New information about the travel habits of Mayor Sly James and the Kansas City Council reveals an urgent need at City Hall: Real ethics reform must be enacted before a the next mayor and council take office next year.
In the last two years, city records show, James and his colleagues have spent more than $155,000 to hop-scotch across the country, and the globe — Cuba, Hawaii, Washington D.C., China, Canada. City Councilman Jermaine Reed led the pack, with more than $31,000 in travel expenses.
But other council members wore traveling shoes, too. Councilman Dan Fowler visited Havana, Cuba, at the behest of the Missouri Chamber of Commerce. The mayor traveled to Washington, D.C., where he attended the annual Washington, D.C., dinner of the Alfalfa Club, an organization founded to celebrate the birthday of Gen. Robert E. Lee. Former senator Kit Bond invited him to the gala.
Sometimes council members and the mayor actually learn from other cities’ ideas and best practices, or from meeting with counterparts elsewhere. No one can reasonably object to that.
But voters should expect elected representatives to use judgment and caution before asking taxpayers to provide airfare and lodging for far-flung conferences and meetings. Was it really necessary for five members of the City Council to attend a conference on airports that was held in Montreal? Would four members have done the job? Three?
Yes, Kansas City benefits from council members’ relationships with the U.S. Conference of Mayors and National League of Cities, and other national groups. But members who sign up for national work must balance that responsibility against the need to represent local concerns and spend local money wisely.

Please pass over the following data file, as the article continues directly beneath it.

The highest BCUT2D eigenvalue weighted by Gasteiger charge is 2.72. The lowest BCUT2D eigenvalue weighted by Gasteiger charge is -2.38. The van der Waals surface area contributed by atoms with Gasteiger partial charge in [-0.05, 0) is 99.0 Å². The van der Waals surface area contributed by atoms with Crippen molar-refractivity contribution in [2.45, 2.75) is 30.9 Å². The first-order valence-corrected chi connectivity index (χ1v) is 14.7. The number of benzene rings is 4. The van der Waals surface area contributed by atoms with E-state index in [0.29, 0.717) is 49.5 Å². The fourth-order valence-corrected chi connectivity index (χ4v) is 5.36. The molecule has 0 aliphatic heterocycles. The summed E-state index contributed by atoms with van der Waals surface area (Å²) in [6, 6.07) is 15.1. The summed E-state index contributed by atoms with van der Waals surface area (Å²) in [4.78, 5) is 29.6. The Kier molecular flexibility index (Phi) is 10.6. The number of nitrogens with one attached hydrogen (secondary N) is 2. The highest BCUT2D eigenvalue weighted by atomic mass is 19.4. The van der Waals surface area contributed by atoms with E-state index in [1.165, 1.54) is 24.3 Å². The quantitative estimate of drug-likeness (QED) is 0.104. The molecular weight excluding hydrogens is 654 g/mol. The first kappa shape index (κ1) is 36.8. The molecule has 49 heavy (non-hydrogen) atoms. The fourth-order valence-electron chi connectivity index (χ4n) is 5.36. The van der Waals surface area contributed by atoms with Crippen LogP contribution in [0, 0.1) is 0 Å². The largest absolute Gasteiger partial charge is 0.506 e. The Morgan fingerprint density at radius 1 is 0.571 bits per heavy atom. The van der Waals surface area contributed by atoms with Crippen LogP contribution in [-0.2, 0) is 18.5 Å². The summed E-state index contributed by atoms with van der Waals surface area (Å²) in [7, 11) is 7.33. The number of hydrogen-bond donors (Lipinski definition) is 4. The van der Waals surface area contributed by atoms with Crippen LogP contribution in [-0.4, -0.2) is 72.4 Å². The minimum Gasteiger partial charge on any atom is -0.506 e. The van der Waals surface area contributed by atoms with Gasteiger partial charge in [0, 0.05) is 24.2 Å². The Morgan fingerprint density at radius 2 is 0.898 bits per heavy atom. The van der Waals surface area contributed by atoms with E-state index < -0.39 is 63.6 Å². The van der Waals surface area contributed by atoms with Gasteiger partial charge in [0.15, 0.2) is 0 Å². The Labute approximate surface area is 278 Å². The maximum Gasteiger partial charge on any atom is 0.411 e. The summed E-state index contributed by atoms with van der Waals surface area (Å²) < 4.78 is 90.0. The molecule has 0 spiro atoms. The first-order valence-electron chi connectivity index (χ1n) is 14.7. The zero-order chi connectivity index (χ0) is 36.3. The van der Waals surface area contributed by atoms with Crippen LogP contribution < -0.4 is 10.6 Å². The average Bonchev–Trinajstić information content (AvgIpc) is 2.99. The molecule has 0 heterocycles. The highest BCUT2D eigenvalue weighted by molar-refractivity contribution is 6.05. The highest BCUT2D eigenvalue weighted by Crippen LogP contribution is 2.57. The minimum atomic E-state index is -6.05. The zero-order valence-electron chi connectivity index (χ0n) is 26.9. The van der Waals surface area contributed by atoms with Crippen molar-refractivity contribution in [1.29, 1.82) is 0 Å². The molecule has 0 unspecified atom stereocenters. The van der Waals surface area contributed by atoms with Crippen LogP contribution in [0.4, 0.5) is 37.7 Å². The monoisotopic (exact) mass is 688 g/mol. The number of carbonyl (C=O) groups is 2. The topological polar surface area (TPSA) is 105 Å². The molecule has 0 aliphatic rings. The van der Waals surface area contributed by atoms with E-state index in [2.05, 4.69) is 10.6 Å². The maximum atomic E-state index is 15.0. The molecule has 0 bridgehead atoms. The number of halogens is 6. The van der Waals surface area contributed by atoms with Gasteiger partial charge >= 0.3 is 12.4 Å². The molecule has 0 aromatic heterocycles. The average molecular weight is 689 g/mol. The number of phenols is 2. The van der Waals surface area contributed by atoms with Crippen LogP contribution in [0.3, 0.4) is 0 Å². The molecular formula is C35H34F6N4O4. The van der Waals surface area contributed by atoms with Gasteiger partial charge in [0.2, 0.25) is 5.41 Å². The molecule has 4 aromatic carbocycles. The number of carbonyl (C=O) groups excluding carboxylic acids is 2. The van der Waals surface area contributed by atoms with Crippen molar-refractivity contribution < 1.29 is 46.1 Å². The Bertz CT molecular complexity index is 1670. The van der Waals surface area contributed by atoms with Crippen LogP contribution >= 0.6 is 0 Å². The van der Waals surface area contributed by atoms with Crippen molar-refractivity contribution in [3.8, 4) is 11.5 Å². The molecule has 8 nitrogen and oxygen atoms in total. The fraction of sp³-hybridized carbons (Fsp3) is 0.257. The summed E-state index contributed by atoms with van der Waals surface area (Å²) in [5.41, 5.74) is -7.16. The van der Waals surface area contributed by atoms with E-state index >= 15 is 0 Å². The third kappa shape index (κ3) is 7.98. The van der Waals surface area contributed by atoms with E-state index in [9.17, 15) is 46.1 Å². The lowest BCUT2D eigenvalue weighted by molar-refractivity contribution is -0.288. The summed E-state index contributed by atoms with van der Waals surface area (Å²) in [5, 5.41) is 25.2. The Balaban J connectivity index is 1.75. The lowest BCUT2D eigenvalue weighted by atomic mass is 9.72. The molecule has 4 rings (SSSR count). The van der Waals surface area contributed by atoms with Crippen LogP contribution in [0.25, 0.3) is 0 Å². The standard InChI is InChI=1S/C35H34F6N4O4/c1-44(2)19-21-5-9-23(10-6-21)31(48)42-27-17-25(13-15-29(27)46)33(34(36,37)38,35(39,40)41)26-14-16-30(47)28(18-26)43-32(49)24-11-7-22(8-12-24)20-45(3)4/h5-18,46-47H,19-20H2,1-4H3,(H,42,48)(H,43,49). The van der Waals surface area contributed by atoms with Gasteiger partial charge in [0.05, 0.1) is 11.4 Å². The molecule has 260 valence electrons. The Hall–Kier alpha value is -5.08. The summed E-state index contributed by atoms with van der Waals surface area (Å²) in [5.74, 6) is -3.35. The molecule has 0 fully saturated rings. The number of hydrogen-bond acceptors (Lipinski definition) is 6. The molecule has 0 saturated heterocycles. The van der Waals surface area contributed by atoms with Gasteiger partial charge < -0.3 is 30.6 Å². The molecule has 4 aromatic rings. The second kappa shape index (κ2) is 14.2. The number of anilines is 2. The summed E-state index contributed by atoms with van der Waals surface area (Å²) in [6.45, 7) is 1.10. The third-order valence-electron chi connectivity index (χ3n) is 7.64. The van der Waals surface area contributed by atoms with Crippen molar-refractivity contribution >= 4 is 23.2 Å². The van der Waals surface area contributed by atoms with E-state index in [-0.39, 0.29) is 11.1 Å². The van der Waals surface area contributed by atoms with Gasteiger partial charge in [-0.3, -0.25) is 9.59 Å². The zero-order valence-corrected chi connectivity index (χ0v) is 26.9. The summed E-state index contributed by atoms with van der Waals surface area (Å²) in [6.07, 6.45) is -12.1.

That’s why the council’s July decision to reject a watered-down ethics reform package that included changes to travel policy was such a disappointment. Even timely reporting of travel expenses was apparently too much for the seven members who voted it down.
This November, Missouri voters will consider an ambitious plan to improve the ethics standards for state legislators. Kansas Citians deserve similar reforms before the next mayor and council take office in 2019.
An acceptable ethics package would include a limit on gifts for council members; a reasonable delay before former members can lobby the council; transparency and limits on taxpayer-funded travel; and immediate disclosure of campaign contributions.
It would also give the city ethics commission real authority to enforce such provisions.
There may be other ideas. If so, residents should contact their representatives to add them to an ethics reform package.
Kansas Citians deserve a government that is transparent and prudent with taxpayer dollars. Service on the council is a public trust, not just a job, and it’s not a way to see the country on someone else’s dime.